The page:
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Small Pain, Great Gain

“We almost had to file for bankruptcy,” said Heather, a prospective client, when she called me just two weeks ago. “It was a total disaster,” she said, while continuing to tell me her story of the attempt to implement a new software system for her organization. I am constantly amazed at how agreeable most software vendors are to implement their solutions and have their client up and running overnight. This I believe is a recipe that spells disaster.

It is not surprising to me that most organizations dread the thought of implementing a new solution. The alarming statistics are that the majority of software implementations fail miserably and most companies realize either poor or non-existent ROI. Even more concerning are case studies of companies that settle to use mediocre software or the ones whose existence is threatened.

Below are the five stages to transform your organization from the dream of implementing a new software solution to its final and successful realization:

    1. Pre-Selection Planning –Start with a review of your current solution. Identify and document what is working well and what is not. Interview your staff to solicit feedback for replacement and improvement ideas. Challenge your business processes to see if there is a better way. The simple question to ask is “why” are we doing it this way. When talking with my customers and finding out that when printing their checks they automatically print a copy for the “file” or 4 copies to the invoice, my question is always “what purpose does this serve?” We often eliminate most copies since today’s solutions allow for easy replication of the original document. Solicit additional feedback from your network of customers and suppliers to find out what they like and dislike about their solution and revise your document accordingly. If done right, this stage is most enjoyable for most companies and introduces many creative and innovative ideas. Consider hiring an expert consultant whose viewpoints are not tainted by your own knowledge of your industry.
    2. Selection – Unless you are confident of the one and only organization you would select for your software needs, I suggest you meet with no more than three potential business partners to discuss and review their solutions. This is also the perfect opportunity to explore and learn what is available in those solutions that you may not have thought about and what other companies are doing. Make sure to incorporate these ideas into your internal document, which will become your system’s blueprint. Validate that these solutions do not lack the options you grew accustom to and like in your current solution.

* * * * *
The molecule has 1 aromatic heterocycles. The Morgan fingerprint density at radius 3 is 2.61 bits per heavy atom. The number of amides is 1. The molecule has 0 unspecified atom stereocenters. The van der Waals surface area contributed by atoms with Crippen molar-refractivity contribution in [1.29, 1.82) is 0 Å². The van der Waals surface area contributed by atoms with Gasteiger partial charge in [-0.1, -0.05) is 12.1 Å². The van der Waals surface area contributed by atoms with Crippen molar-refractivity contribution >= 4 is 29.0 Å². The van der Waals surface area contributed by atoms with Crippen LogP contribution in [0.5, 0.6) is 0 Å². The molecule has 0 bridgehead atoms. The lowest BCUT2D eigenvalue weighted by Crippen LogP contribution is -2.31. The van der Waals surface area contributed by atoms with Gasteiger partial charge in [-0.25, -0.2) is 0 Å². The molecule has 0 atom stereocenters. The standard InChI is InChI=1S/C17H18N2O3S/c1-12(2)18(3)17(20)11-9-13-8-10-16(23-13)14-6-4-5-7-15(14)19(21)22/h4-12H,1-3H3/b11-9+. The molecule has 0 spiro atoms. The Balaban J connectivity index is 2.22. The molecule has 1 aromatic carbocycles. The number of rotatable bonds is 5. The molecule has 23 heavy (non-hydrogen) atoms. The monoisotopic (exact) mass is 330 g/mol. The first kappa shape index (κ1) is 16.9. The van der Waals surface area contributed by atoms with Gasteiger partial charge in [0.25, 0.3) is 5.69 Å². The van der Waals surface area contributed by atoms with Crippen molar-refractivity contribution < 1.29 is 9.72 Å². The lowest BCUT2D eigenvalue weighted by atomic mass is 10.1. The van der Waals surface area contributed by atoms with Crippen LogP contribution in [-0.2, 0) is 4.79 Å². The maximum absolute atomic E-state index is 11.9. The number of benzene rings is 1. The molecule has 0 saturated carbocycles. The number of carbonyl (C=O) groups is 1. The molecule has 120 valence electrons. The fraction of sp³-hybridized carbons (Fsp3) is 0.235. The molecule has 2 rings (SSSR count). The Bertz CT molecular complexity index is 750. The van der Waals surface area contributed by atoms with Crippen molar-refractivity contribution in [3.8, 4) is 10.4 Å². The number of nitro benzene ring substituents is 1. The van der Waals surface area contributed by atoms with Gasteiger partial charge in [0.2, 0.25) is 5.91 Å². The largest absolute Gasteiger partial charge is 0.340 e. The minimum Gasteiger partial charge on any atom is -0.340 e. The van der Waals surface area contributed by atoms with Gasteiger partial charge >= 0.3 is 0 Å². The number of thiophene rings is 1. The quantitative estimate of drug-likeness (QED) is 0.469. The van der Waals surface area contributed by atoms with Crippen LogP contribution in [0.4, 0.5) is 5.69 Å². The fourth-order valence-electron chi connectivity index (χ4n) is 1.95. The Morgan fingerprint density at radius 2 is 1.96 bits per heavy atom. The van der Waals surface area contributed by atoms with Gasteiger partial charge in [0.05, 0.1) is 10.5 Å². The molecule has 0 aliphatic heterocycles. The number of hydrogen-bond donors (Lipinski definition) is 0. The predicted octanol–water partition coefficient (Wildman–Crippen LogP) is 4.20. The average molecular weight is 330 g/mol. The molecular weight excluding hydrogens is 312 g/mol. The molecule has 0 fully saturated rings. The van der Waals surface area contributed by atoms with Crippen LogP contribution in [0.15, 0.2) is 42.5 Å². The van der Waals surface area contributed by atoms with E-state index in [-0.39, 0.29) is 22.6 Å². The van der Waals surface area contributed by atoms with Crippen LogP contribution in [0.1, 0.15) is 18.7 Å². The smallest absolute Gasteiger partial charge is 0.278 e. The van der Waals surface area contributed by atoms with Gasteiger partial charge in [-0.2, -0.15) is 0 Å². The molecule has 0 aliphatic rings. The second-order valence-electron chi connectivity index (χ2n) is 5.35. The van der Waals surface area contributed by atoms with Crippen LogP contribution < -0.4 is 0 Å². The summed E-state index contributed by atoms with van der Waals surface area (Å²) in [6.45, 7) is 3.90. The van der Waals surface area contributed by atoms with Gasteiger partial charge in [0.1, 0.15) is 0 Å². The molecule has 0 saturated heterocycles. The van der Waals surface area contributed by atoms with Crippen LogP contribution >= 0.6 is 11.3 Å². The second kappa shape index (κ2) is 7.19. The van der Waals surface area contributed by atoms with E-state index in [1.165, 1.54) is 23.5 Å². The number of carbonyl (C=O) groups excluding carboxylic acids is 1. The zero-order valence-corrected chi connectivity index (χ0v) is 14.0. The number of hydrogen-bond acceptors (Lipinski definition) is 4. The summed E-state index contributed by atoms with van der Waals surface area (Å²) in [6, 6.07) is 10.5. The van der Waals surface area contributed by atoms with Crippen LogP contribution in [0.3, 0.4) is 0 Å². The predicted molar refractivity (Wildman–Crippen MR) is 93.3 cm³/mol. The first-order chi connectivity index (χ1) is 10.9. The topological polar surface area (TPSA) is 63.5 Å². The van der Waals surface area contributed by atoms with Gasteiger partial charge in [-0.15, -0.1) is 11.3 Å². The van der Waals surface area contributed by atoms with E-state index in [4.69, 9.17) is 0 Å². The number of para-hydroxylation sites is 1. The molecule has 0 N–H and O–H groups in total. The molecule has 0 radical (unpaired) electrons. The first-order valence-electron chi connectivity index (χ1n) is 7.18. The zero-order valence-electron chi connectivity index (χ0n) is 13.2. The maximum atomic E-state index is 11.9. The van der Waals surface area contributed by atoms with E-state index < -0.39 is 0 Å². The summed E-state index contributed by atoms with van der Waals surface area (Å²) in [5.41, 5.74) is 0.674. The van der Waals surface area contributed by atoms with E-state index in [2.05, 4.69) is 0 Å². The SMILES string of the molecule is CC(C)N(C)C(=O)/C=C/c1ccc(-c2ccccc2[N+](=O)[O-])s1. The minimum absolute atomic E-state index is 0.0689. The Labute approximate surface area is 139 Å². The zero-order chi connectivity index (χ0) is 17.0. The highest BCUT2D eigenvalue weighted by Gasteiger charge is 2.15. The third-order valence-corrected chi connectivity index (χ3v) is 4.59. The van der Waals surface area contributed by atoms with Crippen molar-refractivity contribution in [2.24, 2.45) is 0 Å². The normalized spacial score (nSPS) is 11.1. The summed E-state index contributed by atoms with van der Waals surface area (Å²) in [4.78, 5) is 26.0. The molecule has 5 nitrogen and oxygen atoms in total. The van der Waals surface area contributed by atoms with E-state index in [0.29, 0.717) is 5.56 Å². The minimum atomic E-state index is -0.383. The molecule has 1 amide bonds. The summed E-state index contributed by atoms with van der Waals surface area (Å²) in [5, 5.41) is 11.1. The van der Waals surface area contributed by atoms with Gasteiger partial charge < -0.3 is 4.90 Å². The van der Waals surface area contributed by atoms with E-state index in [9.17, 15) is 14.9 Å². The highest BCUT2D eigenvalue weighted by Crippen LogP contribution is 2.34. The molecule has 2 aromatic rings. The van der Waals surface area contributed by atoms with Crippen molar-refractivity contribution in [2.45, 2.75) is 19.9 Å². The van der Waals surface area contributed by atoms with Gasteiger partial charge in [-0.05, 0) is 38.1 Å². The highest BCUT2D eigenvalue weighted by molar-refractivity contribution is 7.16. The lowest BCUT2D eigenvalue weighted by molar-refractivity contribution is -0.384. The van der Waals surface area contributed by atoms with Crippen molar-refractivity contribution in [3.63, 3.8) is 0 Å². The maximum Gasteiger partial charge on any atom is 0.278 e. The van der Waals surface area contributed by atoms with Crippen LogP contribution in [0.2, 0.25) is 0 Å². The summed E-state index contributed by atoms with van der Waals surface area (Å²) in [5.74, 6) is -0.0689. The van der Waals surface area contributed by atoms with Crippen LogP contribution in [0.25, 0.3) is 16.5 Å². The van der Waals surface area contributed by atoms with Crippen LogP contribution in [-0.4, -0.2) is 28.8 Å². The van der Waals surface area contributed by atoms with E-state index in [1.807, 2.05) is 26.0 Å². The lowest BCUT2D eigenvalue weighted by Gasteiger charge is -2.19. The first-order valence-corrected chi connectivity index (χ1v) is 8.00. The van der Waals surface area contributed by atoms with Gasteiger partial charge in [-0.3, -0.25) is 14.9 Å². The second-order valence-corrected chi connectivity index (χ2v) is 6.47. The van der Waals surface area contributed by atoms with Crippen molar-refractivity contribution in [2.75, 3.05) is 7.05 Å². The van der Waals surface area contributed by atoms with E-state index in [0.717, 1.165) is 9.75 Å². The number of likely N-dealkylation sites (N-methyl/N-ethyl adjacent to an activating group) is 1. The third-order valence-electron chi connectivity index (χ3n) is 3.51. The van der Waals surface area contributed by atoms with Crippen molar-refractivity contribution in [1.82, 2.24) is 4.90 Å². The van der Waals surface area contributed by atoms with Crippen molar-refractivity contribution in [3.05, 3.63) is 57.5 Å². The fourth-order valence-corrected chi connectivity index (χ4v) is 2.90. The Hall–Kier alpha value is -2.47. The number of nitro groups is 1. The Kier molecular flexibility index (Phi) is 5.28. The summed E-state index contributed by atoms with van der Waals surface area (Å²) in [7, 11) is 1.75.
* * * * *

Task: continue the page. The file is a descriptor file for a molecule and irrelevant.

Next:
3. Pre-Implementation Planning – This stage should be dedicated to laying out the “blueprint” for the implementation of your new system. After careful review with your new business partner, this stage should explore items such as:
      • Training of staff and who will be involved as well as future additional training requirements
      • Realistic time schedules
      • Ongoing technical and software support
      • Enhancements necessary to the new software and forms
      • Automatic conversion of old to new data and manual data entry requirements
      • Security of physical system, data and access points

After your blueprint is complete, you should have a clear view of your present state, your future state and how the new system will take you there.

  1. Implementation – This is the toughest stage of them all. Most organizations downplay this stage or are made unaware by their software business partner. You must plan for additional stress of your staff having to perform the ordinary business tasks while learning and implementing the new system. Challenges will happen and you have to be ready to address them or have to react immediately at times. When challenges occur, some of your staff may have the tendency to give up or walk into your office demanding to either revert back to the old software or make software enhancement to clone your old software. Assuming you have selected the right software, this is a huge mistake. My recommendation is to “force” your staff to use the new software for 30 – 60 days before you will entertain improvement suggestions. Educate your staff so they recognize this stage and are prepared both mentally and physically. Interestingly enough you will find that new staff you hire adjusts to the new system much faster than the staff that has been with you for a while.
  2. Success – This is the stage when you start hearing statements such as “This is the greatest decision we’ve ever made” or “Why did we wait so long for this?” Client service is great and you are getting compliments as to how “smart” your staff is. Inventory is optimized, orders are shipping on time and business is thriving. Congratulations!

Obviously, the most common reasons for a possible disaster to occur are your software vendor eagerness to get the deal and your desire to use the new system sooner than possible. Assuming you’ve done your homework right, developed a great blueprint, execute the correct implementation steps while practicing the right discipline, you too can arrive to that final stage – SUCCESS.

When we provide our clients with extraordinary content and the WOW factor, we’re really building business partnerships with them. The best business partnerships are created by delivering superior value, establishing clear communication, and providing constant support.

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